A recumbent bicycle places the rider in a laid-back reclining position.
Recumbents come in many different sizes and configurations usually with either two or threes wheels.
Most recumbents are rear-wheel-drive but there are many FWD models available.
A well designed recumbent is far more comfortable than an upright bike;
the rider’s weight is distributed comfortably over a larger area, supported by back and buttocks.
There is minimal weight on the hands so you should not suffer sore wrists or numb hands/fingers after a long ride.
Recumbent bicycle designs were around from the 1860s of both prone and supine varieties can be traced back to the earliest days of the bicycle.
Before the shape of the bicycle settled down following Starley‘s safety bicycle, there was a good deal of experimentation with various arrangements, and this included designs which might be considered recumbent.
The earliest known illustration of a recumbent is in the September 10, 1893 issue of Fliegende Blätter magazine.
Recumbent designs were patented in the late 19th century.
The Challand designs of 1897 and the American Brown of 1901 are both recognisable as forerunners of today’s recumbents.
Charles Mochet was the inventive maker of lightweight powered cyclecars (Le P’tit Auto) and pedal-powered cars (quadricycles), mainly two-seaters, built on a tubular-steel chassis with bicycle-sized wheels, variable gears and aerodynamic bodywork, in effect a faired-in ‘sociable’.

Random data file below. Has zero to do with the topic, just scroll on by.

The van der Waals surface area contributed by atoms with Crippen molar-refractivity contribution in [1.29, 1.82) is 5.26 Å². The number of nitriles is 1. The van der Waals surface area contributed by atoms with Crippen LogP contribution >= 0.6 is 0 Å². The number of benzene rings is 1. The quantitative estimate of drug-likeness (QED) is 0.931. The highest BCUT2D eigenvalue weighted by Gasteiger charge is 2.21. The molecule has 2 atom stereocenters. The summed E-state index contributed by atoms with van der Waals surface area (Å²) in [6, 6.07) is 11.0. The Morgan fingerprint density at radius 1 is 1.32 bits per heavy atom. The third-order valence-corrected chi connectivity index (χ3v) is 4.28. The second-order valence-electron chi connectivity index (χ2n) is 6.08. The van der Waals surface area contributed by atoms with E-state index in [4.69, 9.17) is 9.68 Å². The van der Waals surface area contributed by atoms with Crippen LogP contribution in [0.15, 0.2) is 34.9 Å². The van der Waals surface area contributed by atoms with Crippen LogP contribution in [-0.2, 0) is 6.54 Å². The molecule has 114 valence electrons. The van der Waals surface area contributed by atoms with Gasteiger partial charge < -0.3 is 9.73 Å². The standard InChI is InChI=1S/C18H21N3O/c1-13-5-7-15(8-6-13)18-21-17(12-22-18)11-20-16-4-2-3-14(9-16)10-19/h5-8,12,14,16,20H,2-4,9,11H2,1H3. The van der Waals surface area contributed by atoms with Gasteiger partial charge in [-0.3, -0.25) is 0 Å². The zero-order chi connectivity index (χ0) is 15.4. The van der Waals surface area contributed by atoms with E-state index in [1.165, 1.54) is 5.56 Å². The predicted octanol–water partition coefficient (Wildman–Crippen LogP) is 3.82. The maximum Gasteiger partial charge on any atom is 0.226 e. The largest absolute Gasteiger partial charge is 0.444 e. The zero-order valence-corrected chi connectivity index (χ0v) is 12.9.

The popularity of the little cars declined in the late ’30s as cheaper, powered cars became available, only to rise rapidly when petrol became almost unobtainable during WW-2, 1939-1945.
Mochet made the first performance recumbent bicycle, using a design which was based on half of his four-wheeled Velocar.
This machine, called by the factory the ‘Velo-Velocar‘, or ‘V-V’ for short, broke many world cycling records in 1933 ridden by a relatively unknown rider.
Although Mochet had verified with the UCI and the UVF that his recumbents were completely legal for competition, they were declared ineligible at a later hearing and permanently banned from competition by cycling’s governing body, the UCI at the behest of the makers of standard upright cycles.
Mochet had perhaps also broken an unspoken rule that only “First-Category” riders could attempt records, his rider, Francis Faure, being only a second-category rider.